Norman Swan: Were you under pressure from the family to come back?

Daniel Petre: No, not at all, in fact it was totally our decision – my wife and I. We obviously came back for the funeral and what have you but everyone expected that we’d stay in Seattle on the career track, on the vertical career track.

Norman Swan: So you came back to Australia, but clearly there was a process going on which hasn’t stopped. How did your behaviour change coming back to the same company that you’d really put on the road?

Daniel Petre: I guess part of what I started to detest in Seattle, even before my sister died, in Seattle I’d started to work less hours. Most of the VPs would be doing 60 hours a week minimum and I was doing 50 hours a week and I was actually nicknamed the 9-to-5 vice president, but our division tripled market share in two years, our revenues more than tripled so by any metric we were doing very very well, so I took that home and said well, that’s what I’ll do. I will succeed in the business goals but will live the life I want to live. I will take my children to school every morning or every morning I can. I will do school canteen once a term because I love it. I will never miss a school concert or school event, I will be home in time to have dinner and tuck them into bed and I just work my life around those goals.

Norman Swan: But what about these bright PhDs you’ve attracted from around Australia to work for you? Did you encourage them to do it, too? 

Daniel Petre: When I got back and even just before I left I would try and make a point in telling people I didn’t want them working weekends. I didn’t want them working nights. If someone was going to do a good strong working week then that’s great or working day but go home, and I did talk about that a lot with the staff about having other parts of your life and so as a leader came back and I spend a lot of my time talking to staff about there is more to life than just the job. It’s a fantastic job. It’s a fantastic company. You are changing the world however there are other parts that make up a full life. 

Norman Swan: But nonetheless in the early days of any career it is competitive, you have got to prove yourself, and you have to prove that little bit extra. 

Daniel Petre: Yes you do. 

Norman Swan: How can you get the balance? 

Daniel Petre: I think in the early parts of the career it’s probably OK to be a little work obsessive, as you say you have to give a bit to get somewhere. What you need is this ability to at some other point stop and say I don’t need to do as much now or I now need to put other priorities into my life. That’s probably when you get married, have children. They are events that should make you start to balance your life.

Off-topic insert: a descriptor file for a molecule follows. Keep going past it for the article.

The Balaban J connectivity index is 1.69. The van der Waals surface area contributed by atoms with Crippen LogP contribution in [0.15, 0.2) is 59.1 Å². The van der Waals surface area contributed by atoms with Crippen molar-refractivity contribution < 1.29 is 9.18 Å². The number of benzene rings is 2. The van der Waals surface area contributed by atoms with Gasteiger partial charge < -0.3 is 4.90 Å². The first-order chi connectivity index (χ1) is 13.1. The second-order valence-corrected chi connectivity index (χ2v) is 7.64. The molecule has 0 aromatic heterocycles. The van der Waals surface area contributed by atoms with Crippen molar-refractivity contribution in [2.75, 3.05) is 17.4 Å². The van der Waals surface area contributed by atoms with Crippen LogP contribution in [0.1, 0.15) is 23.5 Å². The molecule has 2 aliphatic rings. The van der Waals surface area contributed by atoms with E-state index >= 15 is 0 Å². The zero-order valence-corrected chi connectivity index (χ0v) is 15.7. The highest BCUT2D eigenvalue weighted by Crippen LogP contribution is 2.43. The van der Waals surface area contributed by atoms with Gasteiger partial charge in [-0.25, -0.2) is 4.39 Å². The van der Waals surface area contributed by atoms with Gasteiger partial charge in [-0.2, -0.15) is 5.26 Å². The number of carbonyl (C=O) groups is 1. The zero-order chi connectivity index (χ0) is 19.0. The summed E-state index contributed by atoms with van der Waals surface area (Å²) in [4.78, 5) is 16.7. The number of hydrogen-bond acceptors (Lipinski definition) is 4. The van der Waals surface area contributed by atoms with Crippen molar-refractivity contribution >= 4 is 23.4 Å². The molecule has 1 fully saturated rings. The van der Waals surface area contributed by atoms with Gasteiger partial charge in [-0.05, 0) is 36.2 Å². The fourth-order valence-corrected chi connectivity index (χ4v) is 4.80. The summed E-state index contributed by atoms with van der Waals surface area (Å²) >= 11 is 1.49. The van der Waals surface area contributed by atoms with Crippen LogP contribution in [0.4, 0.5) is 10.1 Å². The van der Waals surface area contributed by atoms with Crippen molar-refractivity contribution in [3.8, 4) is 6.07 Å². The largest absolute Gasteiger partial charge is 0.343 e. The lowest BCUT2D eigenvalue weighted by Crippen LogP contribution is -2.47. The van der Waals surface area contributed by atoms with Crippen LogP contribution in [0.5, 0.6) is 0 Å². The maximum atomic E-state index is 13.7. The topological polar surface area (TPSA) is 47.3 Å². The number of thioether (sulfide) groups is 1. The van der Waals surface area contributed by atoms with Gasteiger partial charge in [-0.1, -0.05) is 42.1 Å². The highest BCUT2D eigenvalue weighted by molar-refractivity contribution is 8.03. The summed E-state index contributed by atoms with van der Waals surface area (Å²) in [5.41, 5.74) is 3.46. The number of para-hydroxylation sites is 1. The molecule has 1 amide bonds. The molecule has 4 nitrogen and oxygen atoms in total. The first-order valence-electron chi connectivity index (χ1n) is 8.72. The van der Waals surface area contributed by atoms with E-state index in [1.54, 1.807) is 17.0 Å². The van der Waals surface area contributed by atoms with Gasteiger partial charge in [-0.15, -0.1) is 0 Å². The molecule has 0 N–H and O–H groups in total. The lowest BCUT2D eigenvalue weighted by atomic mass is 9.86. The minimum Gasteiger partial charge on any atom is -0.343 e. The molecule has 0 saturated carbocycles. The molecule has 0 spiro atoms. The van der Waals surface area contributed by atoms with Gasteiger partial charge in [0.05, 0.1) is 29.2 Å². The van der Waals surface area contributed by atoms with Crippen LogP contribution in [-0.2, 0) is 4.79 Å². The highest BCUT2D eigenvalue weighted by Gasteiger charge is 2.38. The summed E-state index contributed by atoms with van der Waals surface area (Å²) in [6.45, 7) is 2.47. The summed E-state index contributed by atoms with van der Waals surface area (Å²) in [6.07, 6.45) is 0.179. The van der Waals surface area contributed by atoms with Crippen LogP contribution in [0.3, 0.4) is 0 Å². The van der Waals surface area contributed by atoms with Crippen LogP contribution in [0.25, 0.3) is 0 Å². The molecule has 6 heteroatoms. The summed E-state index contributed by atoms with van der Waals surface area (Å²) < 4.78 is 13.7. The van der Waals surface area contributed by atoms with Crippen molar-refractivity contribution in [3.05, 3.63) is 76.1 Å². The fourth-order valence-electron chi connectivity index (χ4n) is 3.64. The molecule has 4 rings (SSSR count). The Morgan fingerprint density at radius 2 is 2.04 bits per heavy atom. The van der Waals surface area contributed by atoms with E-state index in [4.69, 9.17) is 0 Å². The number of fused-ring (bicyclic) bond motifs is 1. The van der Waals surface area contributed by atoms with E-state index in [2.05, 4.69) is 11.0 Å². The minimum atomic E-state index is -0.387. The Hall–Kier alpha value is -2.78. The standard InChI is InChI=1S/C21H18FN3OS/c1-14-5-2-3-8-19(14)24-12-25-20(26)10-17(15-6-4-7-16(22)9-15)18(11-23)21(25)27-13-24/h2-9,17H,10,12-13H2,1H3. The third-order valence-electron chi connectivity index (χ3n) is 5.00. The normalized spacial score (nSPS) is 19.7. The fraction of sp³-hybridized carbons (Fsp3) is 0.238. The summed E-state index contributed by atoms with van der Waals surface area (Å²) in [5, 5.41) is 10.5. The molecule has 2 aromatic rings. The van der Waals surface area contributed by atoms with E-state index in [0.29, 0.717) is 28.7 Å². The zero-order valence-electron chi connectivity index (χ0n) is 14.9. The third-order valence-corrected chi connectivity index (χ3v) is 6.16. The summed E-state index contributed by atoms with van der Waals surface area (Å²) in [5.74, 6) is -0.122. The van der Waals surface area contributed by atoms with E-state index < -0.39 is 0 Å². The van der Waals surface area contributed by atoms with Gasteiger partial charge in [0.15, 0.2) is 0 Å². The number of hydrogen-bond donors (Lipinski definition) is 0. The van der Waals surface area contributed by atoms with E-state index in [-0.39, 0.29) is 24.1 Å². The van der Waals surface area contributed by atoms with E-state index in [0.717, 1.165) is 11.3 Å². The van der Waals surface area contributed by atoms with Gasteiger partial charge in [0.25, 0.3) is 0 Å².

Norman Swan: To what extent do you think a company that doesn’t nurture the whole life of its employees has is inherently strong, I mean, is there an inherent weakness in a company? 

Daniel Petre: Absolutely, absolutely I think… 

Norman Swan: It’s easy to say that, yet you have Microsoft which is growing at an enormous rate and my brother works in the computer industry in Southern California and you know you have lots of successful companies built which last for a long time. Built on people who work 70 hours a week.  

Daniel Petre: It depends on how you define success. There’s a great book by a guy called John O’Neill called The Paradox of Success and it’s all about the definition of success. So if you say a company is successful in the numerical stock market terms sure, if you say a company defines success in the way that had help people grow and helped communities grow as well as their financial success I’d think then you’d say the company that doesn’t have a more holistic approach to the creation of their environment will fall over because ultimately people will, good people will ultimately leave. 

Norman Swan: Are you feeling good about yourself just now? 

Daniel Petre: Yeah it’s a strange process. I grew up a lot at Microsoft in a sense from a young smart alec 29-year-old till now. So it’s strange process. 

Norman Swan: Is your wife feeling good about having you home? 

Daniel Petre: I’ve been progressively moving toward this anyway. But between a PhD, I’ve just finished a book with a friend of mine David Harrington called The Clever Country that gets published in a month, I’ll be spending sometime thinking sometimes about the online world in Australia so I don’t think I’ll be home a lot more than I was in the past. 

Norman Swan: So you’re continuing on a self-directed work path rather than one that’s involved in a corporation? 

Daniel Petre: Absolutely, self-directed and diversified and have my priorities in order. 

Norman Swan: What about the income cut you’ll suffer? 

Daniel Petre: Yeah sure, there’s an economic… there’s always this carrot that sits there you know if you stay for the next six months, the next year… but at some point you come back to how you want to define your life and can you live within certain other constraints and if you can then do it. 

Norman Swan: Tell us about the subject of the PhD you are going to be doing? 

Daniel Petre: It’s on senior male executives and work-family balance which obviously I feel passionately about. I do worry about the effective leaders, senior male executives in corporations in particular, because it seems to me that there’s a tremendous imbalance towards work. 

Norman Swan: And how far down the track are you? 

Daniel Petre: Yes, we started it six weeks ago and I’ve just done my first presentation last Monday and I got through that so, so far so good.  

Norman Swan: I can feel a best seller coming on. 

Daniel Petre: Maybe. 

Norman Swan: And a difficult question, do you feel you’ve got over the death of your sister, or that’s still driving you to some extent? 

Daniel Petre: I don’t think I’ll ever get over it in the sense… I think what I feel is a sense of, not that I know because I never got to ask her the question, but I want in some way to try and deliver what she might have wanted to have happened for her daughter and for society. So I think a lot about the things she was interested in and how could I help move those forward. And in that sense she’ll be a legacy that I’ll keep forever. 

Norman Swan: Daniel Petre, thank you very much.

Copyright 1996
Australian Broadcasting Corporation